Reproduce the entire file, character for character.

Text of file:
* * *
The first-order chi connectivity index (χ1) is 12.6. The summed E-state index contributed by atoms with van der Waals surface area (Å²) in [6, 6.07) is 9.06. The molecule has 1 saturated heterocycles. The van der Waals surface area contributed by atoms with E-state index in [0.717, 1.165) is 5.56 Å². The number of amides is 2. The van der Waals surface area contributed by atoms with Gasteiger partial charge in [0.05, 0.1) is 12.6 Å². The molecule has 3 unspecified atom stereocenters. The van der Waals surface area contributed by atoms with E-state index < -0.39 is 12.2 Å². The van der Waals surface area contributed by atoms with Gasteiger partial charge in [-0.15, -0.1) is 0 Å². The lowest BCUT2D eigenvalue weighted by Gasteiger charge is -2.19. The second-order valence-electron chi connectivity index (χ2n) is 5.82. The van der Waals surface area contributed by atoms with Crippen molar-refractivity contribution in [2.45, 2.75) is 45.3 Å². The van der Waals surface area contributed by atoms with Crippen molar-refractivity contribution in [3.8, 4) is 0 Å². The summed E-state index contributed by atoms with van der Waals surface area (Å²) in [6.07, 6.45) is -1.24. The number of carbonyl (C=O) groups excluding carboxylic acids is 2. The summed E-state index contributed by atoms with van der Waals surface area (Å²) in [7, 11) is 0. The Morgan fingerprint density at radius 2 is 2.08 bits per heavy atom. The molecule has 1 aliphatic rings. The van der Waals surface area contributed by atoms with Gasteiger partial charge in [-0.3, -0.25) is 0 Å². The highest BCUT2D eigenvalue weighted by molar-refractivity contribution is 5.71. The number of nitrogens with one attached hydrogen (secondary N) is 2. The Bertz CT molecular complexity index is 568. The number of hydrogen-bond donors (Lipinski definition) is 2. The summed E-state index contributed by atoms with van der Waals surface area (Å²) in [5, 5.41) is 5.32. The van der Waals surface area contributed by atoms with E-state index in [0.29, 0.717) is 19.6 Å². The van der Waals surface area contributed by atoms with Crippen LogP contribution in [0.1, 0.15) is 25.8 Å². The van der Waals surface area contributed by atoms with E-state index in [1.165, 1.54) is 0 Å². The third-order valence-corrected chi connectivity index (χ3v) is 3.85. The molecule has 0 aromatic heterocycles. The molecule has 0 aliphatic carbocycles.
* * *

The first-order chi connectivity index (χ1) is 12.6. The summed E-state index contributed by atoms with van der Waals surface area (Å²) in [6, 6.07) is 9.06. The molecule has 1 saturated heterocycles. The van der Waals surface area contributed by atoms with E-state index in [0.717, 1.165) is 5.56 Å². The number of amides is 2. The van der Waals surface area contributed by atoms with Gasteiger partial charge in [0.05, 0.1) is 12.6 Å². The molecule has 3 unspecified atom stereocenters. The van der Waals surface area contributed by atoms with E-state index < -0.39 is 12.2 Å². The van der Waals surface area contributed by atoms with Gasteiger partial charge in [-0.15, -0.1) is 0 Å². The lowest BCUT2D eigenvalue weighted by Gasteiger charge is -2.19. The second-order valence-electron chi connectivity index (χ2n) is 5.82. The van der Waals surface area contributed by atoms with Crippen molar-refractivity contribution in [2.45, 2.75) is 45.3 Å². The van der Waals surface area contributed by atoms with Crippen molar-refractivity contribution in [3.8, 4) is 0 Å². The summed E-state index contributed by atoms with van der Waals surface area (Å²) in [6.07, 6.45) is -1.24. The number of carbonyl (C=O) groups excluding carboxylic acids is 2. The summed E-state index contributed by atoms with van der Waals surface area (Å²) in [7, 11) is 0. The Morgan fingerprint density at radius 2 is 2.08 bits per heavy atom. The molecule has 1 aliphatic rings. The van der Waals surface area contributed by atoms with Gasteiger partial charge in [-0.3, -0.25) is 0 Å². The highest BCUT2D eigenvalue weighted by molar-refractivity contribution is 5.71. The number of nitrogens with one attached hydrogen (secondary N) is 2. The Bertz CT molecular complexity index is 568. The number of hydrogen-bond donors (Lipinski definition) is 2. The summed E-state index contributed by atoms with van der Waals surface area (Å²) in [5, 5.41) is 5.32. The van der Waals surface area contributed by atoms with E-state index in [0.29, 0.717) is 19.6 Å². The van der Waals surface area contributed by atoms with Crippen LogP contribution in [0.1, 0.15) is 25.8 Å². The van der Waals surface area contributed by atoms with E-state index in [1.165, 1.54) is 0 Å². The third-order valence-corrected chi connectivity index (χ3v) is 3.85. The molecule has 0 aromatic heterocycles. The molecule has 0 aliphatic carbocycles.